A camping facility that does not satisfy 22 C.F.R. 62.30(e) does not qualify for purpose of an exchange visitor camp counselor program.

Under 22 C.F.R. 62.30(f), sponsors must ensure that participants in their exchange program “receive pay and benefits commensurate with those offered to their American counterparts.”

Under 22 C.F.R. 62.30(g), sponsors are required to provide participants in their exchange program with a phone number that allows for 24 hour immediate contact with the sponsor.

22 C.F.R. 62.30(h)(2) requires sponsors to not facilitate the entry of any participant in their exchange program for more than four months. In short, this limits the admission of a J nonimmigrant camp counselor to a maximum period of 4 months.

Under 22 C.F.R. 62.30(h)(3), a sponsor may not facilitate the entry of a participant for whom a camp placement has not been pre-arranged. Sponsors are required to find a qualifying camp placement for the exchange visitor before he or she departs his or her home country for the United States in order to participate in the camp counselor exchange program.

22 C.F.R. 62.30(i) requires sponsors to submit annually a report of all participant placements. This report must be submitted no later than July 1 of each year. This single annual report is in lieu of listing the name and address of the camp facility at which each participant is placed on the Form DS-2019. The annual report must include the following information:

  • Each participant's name;
  • Camp placement; and
  • Number of times that the participant has previously participated in a camp counselor exchange.

22 C.F.R. 62.30(j) requires sponsors to limit the number of participants who have previously participated more than once in a camp counselor exchange to not more than ten percent of the total number of participants in the camp counselor exchange program in the immediate preceding year. In short, while an individual may participate in more than one camp counselor exchange program, sponsors must limit the number of participants annually who have previously participated in more than one camp counselor exchange program. It does not matter whether the previous participation was in the sponsor's own camp counselor exchange.

A J nonimmigrant camp counselor may be subject to the two-year home residency requirement in section 212(e) of the Immigration and Nationality Act (INA) if his or her program is (see 9 FAM 402.5-6(L)(1):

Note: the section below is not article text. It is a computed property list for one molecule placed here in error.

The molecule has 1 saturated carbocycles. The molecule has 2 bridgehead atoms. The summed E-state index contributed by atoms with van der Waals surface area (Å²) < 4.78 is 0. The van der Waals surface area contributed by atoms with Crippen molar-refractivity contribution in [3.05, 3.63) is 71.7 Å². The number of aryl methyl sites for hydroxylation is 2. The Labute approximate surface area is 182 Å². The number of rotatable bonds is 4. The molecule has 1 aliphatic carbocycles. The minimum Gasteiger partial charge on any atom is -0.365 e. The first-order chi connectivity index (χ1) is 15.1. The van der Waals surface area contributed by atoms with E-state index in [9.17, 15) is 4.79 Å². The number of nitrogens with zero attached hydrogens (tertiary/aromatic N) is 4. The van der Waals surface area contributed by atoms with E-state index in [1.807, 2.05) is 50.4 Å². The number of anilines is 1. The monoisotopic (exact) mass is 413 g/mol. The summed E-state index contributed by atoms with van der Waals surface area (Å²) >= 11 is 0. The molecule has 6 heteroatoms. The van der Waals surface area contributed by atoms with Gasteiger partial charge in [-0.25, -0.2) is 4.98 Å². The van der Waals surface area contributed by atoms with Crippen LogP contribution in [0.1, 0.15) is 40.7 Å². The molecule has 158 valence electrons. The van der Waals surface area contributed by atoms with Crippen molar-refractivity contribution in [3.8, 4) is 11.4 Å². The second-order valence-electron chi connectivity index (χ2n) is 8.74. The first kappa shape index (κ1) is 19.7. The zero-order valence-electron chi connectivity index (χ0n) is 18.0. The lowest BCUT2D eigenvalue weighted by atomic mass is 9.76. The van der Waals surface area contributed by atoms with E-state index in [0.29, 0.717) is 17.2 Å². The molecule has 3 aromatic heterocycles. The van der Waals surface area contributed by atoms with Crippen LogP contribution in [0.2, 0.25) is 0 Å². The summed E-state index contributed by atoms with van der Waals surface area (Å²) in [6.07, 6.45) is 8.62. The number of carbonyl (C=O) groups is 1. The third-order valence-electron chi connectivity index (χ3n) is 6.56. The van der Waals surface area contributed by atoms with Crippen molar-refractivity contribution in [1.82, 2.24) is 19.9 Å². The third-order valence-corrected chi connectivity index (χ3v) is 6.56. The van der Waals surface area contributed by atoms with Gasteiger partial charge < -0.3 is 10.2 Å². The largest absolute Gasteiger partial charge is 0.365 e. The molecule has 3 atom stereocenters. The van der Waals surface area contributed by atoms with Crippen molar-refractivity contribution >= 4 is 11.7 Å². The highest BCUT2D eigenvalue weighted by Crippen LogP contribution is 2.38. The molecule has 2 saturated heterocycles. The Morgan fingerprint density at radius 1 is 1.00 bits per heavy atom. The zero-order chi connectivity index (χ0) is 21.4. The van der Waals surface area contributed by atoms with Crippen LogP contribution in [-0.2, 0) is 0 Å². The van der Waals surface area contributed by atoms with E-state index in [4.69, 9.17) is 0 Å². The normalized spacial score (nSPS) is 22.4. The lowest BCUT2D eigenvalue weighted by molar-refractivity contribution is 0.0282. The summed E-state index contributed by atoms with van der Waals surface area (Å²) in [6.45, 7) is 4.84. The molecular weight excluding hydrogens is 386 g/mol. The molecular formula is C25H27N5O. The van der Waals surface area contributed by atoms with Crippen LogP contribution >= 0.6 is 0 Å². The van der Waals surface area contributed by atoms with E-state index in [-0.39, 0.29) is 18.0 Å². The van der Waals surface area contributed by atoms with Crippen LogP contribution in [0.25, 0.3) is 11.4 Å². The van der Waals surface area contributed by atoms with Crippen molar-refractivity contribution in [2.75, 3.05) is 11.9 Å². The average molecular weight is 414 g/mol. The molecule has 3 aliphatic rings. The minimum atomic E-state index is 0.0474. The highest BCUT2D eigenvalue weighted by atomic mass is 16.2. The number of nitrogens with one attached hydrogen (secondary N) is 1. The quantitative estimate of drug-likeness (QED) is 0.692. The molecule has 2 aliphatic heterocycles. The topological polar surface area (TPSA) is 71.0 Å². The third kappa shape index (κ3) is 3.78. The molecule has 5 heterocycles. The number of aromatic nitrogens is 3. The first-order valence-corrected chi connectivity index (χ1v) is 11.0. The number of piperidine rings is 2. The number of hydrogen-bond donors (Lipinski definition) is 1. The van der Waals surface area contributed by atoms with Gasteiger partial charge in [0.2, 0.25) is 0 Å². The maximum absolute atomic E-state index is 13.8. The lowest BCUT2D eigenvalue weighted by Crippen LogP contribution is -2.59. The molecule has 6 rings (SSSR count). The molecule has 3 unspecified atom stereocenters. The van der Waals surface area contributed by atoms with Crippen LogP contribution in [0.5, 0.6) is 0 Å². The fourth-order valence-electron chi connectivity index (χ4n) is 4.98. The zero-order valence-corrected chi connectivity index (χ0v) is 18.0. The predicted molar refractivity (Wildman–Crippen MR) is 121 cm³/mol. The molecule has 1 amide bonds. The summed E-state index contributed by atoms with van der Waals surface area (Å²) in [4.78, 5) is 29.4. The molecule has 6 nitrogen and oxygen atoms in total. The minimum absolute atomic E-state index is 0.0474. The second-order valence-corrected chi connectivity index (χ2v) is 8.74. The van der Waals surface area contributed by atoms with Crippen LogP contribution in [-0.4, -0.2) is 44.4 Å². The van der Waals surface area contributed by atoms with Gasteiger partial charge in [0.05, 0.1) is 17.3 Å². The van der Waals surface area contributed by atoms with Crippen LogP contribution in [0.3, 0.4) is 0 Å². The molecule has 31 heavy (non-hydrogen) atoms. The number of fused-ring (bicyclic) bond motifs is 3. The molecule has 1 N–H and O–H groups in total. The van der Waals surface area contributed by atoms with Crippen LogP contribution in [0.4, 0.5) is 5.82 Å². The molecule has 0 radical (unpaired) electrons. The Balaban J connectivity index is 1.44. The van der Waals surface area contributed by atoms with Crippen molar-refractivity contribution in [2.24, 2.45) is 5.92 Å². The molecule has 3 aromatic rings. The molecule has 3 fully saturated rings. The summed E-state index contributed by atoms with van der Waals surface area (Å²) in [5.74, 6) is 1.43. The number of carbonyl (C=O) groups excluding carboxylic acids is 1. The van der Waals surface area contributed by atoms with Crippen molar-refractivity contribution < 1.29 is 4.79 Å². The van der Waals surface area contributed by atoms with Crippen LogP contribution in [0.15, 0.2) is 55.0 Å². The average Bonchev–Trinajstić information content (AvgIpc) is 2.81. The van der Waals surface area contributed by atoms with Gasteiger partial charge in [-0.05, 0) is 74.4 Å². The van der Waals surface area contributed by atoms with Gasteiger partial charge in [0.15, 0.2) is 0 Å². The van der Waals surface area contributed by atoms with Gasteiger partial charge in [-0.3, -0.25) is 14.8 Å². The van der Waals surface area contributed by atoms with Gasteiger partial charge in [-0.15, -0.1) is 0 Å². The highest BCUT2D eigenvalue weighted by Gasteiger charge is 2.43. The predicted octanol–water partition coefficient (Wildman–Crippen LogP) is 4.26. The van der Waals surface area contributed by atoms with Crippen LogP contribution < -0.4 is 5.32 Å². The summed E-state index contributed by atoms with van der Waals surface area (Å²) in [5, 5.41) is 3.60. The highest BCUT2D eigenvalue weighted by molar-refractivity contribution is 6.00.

• Financed (in whole or in part, directly or indirectly) by a U.S. Government agency or by the foreign national's country of nationality or last legal permanent residence; or
  • The alien at the time of last acquiring J nonimmigrant status was a national or resident of a country designated as requiring the services of persons engaged in the field of specialized knowledge or skill in the 2009 Exchange Visitor Skills List, 1984 Exchange Visitor Skills List, or 1972 Exchange Visitor Skills List.

Before agreeing to participate in a camp counselor exchange program, an individual may seek a consultation as to whether he or she would be subject to section 212(e) of the INA for participation in the particular exchange.

9 FAM 402.5-6(D)(4) instructs DOS officers that J nonimmigrant camp counselors are not expected to be accompanied by dependents. Accordingly, consular officers are instructed to seek guidance if they come across a J2 visa application associated with a J1 camp counselor. This suggests that DOS is unlikely to approve such J2 visa applications.

Under Department of Homeland Security (DHS) regulations in 8 C.F.R. 214.2(j)(1)(ii), a J nonimmigrant camp counselor may be admitted for a period of up to 30 days prior to his or her reported program start date and have a 30-day grace period for departing after the completion of the camp counselor exchange. However, if the camp counselor's participation is terminated with cause, he or she will be required to depart immediately.

Conclusion

The provisions for camp counselor exchange programs provide a unique opportunity for foreign nationals to work for short periods as camp counselors. In order for participation to be approved, the foreign national and the exchange program must meet the requirements discussed above. Questions regarding program requirements, the effect that a specific program would have on a participant's immigration situation (especially concerning the potential applicability of section 212(e)), or any other immigration-related questions should be directed to an experienced immigration attorney.